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The man accused of sending pipe pipes to President Trump's critics should plead guilty next week in federal court of Manhattan, the court of the court shows.
The defendant, Cesar A. Sayoc Jr., a fervent Trump supporter, sent homemade bombs made of PVC pipes and glass fragments to prominent democrats, including Hillary Clinton and former president Barack Obama, as well as CNN and actor Robert De Niro, the authorities said.
Ten of the counts have a maximum sentence of detention in prison, and according to federal law, if he were convicted of a certain combination of those counts, the judge would be required to give him a life sentence. A possible plea agreement could focus on the fact that Mr. Sayoc could declare himself guilty of counts that leave the judge the discretion to condemn him less quickly.
Mr. The federal public defenders of Sayoc and the United States Attorney's Office for the Southern District of New York declined to comment on its planned appeal on Friday
. Sayoc, 56, was arrested on 26 October outside an auto parts store near Fort Lauderdale, Florida, where he appeared to be living in a white van covered with images and slogans condemning the liberals who often find themselves on the fringe, to the right social media account. One was a picture of Mrs. Clinton under her hair.
His social media feeds were an electronic version of his van. On Twitter and Facebook, he railed against Obama and Oprah Winfrey with racist epithets and threatened former Vice President Joseph R. Biden Jr. He also praised Mr. Trump and conservative lawsuits.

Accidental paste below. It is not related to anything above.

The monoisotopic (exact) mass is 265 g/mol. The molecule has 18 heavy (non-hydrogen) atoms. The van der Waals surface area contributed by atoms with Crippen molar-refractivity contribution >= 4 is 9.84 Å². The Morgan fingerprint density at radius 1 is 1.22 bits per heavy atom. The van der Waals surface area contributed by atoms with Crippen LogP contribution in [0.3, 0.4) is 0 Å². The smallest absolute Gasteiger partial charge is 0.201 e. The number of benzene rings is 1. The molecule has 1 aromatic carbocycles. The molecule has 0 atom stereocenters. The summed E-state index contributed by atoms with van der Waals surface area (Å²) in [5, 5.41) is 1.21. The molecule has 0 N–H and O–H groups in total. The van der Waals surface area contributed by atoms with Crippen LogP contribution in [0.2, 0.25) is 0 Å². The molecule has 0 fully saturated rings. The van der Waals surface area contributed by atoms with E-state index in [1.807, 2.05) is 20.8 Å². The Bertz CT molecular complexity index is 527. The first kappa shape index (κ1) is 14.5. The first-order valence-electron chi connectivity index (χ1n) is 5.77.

The arrest came after a fast. moving investigation and manhunt, while investigators tried to find out the source of 16 pipe bombs sent by mail. The authorities said they were able to extract Sayoc's fingerprints from two packages of bombs and found his DNA on components of 10 improvised bombs.
The charge against Mr. Sayoc accused him of only five devices sent to victims in Westchester County and Manhattan, both of which are part of the Southern District of New York.
In addition to Mrs. Clinton and Mr. DeNiro, these packages were sent to John O. Brennan, a former CIA director; James R. Clapper Jr., former director of national intelligence; and George Soros, a billionaire democratic donor.
Federal prosecutors have called Sayoc's actions "an internal terrorist attack".
Mr. Sayoc's trial was scheduled for July. Last fall, one of his lawyers asked the judge, Jed S. Rakoff of the Federal District Court, to spend more time investigating the case to determine whether, among other things, there was a possibility of a plea bargain.
It is possible that Mr. Sayoc's request could fail. A defendant preparing to plead may change his mind at the last minute and choose to go to trial.
Before his arrest, Sayoc became an entrepreneur and bodybuilder who promoted exotic dance performances in South Florida. But he was also a rabid and bankrupt loner who often lived with his van, supported far-right political opinions and was prone to racist and sexist pull, according to court documents and people who knew him.
Sayoc's appeal is a culprit that would solve one of the main terrorism trials taking place in Manhattan. In another case, Judge Vernon S. Broderick granted a defense request on Tuesday for a six-month delay in Sayfullo Saipov's trial, scheduled for April 13, 2020.
Mr. Saipov was accused of using a pickup to kill eight people on a Manhattan cycle path in 2017. He pleaded not guilty and could be sentenced to death if convicted.